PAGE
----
Tuesday, September 28, 2010

FESSING UP-Part of growing up

There are times when you’ve made a great mistake, got caught sneaking out, or got punished for something you knew darn well you shouldn’t have done – and the time to pay the piper is near. Fess up and apologizing is one of the hardest things to do – and truly mean sometimes. We all have to start sometime.


My parents had one rule, “Do not leave the house without telling us.” Well, you know what I did right? I left – just to go to the corner store. I did it a lot, heck, got away with it at least a dozen times before I got…caught. You know while I was doing it, I didn’t think I would get caught. No really, they hardly ever doubted that I would follow the rules. I followed the rules in most everything else. I was a “good” kid that was easily managed – not! But at least I thought I was.


I tell you, when you get caught doing something you know dang well you should be doing – it’s the worst feeling in the world. When I rounded that corner coming from one of my adventures off the safety of my neighborhood, my grandmother was standing on the porch waiting for me. Her hands were on her hips and her frown made it obvious that I was in for it.

I froze, yep I couldn’t take a step. Part of me wanted to run, but I knew she would catch me. I gulped, closed my eyes and slowly walked up the street. My booty of candy and soda firmly held in my hand. Even though I’d gone to the store, left the neighborhood, and didn’t tell my grandmother where I’d gone, there was no way, no – way, I was giving up the goods.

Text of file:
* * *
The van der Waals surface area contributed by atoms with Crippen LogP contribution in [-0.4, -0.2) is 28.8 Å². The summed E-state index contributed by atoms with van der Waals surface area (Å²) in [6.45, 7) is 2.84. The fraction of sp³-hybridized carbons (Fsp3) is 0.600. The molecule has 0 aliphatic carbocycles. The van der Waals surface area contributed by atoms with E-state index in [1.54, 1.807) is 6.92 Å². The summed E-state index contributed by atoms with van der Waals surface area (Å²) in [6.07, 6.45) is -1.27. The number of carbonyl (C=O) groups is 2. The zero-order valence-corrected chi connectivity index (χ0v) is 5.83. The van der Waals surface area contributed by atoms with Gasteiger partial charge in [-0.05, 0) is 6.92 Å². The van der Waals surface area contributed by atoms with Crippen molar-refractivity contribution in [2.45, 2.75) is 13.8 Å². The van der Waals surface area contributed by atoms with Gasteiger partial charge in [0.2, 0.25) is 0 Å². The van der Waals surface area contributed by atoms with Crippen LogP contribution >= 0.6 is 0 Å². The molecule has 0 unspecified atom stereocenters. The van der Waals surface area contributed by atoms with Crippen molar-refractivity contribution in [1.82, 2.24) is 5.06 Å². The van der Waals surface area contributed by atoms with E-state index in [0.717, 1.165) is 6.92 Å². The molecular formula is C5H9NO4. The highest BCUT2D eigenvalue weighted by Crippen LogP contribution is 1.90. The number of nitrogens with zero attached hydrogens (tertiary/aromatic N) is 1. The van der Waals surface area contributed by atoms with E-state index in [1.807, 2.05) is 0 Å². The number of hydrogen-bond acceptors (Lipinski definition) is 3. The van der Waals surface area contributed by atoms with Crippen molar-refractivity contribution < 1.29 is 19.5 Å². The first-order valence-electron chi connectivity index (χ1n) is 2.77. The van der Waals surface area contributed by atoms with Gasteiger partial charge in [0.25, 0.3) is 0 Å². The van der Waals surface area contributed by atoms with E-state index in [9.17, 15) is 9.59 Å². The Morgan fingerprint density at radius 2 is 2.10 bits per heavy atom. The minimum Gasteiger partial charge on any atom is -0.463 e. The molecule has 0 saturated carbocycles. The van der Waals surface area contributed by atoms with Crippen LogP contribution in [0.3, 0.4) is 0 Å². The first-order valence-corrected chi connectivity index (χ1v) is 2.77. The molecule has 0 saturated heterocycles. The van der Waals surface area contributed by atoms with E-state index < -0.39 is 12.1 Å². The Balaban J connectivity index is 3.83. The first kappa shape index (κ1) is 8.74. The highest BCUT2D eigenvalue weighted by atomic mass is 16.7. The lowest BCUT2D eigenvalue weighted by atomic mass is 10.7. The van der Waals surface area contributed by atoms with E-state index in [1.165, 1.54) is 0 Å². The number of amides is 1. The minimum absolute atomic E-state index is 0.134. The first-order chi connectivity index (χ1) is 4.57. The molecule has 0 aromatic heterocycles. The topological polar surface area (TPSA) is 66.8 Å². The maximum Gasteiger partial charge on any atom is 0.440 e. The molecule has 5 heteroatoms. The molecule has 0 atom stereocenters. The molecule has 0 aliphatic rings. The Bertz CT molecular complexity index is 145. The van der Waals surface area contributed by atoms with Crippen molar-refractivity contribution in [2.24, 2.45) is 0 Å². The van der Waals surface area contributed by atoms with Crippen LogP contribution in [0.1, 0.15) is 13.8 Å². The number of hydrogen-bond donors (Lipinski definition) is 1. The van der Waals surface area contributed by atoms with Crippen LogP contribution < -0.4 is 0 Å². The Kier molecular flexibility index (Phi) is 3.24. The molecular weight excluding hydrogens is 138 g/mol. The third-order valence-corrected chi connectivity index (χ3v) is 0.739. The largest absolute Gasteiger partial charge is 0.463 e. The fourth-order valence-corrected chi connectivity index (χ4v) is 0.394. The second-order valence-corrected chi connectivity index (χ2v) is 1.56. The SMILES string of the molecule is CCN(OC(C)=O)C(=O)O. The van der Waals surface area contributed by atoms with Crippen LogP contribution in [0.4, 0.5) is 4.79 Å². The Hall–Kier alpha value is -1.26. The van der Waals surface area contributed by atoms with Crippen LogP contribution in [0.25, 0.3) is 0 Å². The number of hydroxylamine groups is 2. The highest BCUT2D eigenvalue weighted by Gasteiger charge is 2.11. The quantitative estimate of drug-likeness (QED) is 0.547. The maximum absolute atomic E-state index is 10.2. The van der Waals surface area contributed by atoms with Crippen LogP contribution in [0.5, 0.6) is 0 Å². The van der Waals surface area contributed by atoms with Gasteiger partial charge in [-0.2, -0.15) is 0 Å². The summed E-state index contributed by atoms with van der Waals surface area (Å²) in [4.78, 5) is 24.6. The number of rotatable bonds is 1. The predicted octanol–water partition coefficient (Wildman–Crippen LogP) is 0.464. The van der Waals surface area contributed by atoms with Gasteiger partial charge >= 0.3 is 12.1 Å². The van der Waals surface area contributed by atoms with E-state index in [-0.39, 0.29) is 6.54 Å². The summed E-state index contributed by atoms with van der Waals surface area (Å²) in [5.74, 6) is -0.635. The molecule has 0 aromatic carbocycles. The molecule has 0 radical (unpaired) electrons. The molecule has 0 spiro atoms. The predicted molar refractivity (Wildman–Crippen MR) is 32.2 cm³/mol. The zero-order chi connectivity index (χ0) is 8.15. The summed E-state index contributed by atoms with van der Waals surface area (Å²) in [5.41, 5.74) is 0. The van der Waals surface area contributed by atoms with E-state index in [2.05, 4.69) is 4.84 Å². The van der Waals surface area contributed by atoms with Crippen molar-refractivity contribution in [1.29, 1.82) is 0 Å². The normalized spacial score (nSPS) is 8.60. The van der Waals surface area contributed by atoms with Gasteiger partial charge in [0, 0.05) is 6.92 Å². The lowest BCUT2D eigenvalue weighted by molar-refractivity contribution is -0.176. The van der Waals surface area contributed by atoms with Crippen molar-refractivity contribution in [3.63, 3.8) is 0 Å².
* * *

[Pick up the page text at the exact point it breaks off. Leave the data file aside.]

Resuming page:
Now I admit I was sorry – really sorry. But, but, but, that didn’t mean I wanted to give up my candy. I couldn’t figure out what I was more sorry about. Was I sorry I got caught, or was I sorry that I broke the rule. Truth was, if I hadn’t gotten caught I would still go to the store without getting permission. Also, the truth was, if given the chance to do it again… I just might run to the store again. That meant, I wasn’t really sorry.

At the end of the day, I apologized. Also, I got punished. The punishment was – no playing outside for a week and no allowance for a month. I thought it was harsh, heck downright mean. But it taught me a lesson. There is a price to pay for breaking the rules, and most times…all times, it’s much higher a price to pay than it would have been to do things the right way.

Did I ever break that rule again? Naw, after that… I just asked. Sometimes being denied doing what I wanted wasn’t always so bad.


JP - The Mistress of Corgi Manor said...

Oh, you said it all so well!

Beverly Stowe McClure said...

Yup. The time always comes. Nice post.

Jessie said...

good thing to remember in our mss -- seems like the characters have bigger problems than parents lots of time, but parents and rules are an important part of every kid's life

Buffy Andrews said...

Oh so true. Why is it that parents are so smart but we don't "get that" until we're much older (and become parents ourselves)? My parents died very young and I wish I would have had the opportunity to tell them how right they were about so many things. Blessings, Buffy

LM Preston said...

Buffy you hit the nail on the head. Funny thing in my mss I usually have a parental element, I guess because my great-grandmother (who was like my 2nd mother) had such a strong influence in my life. And now I'm grown up, I look back on her shared life lessons and try to inject them into my kids lives. Also, as a mother of an avid YA reader, my kid has always asked the question about the parents parts in the characters discovery.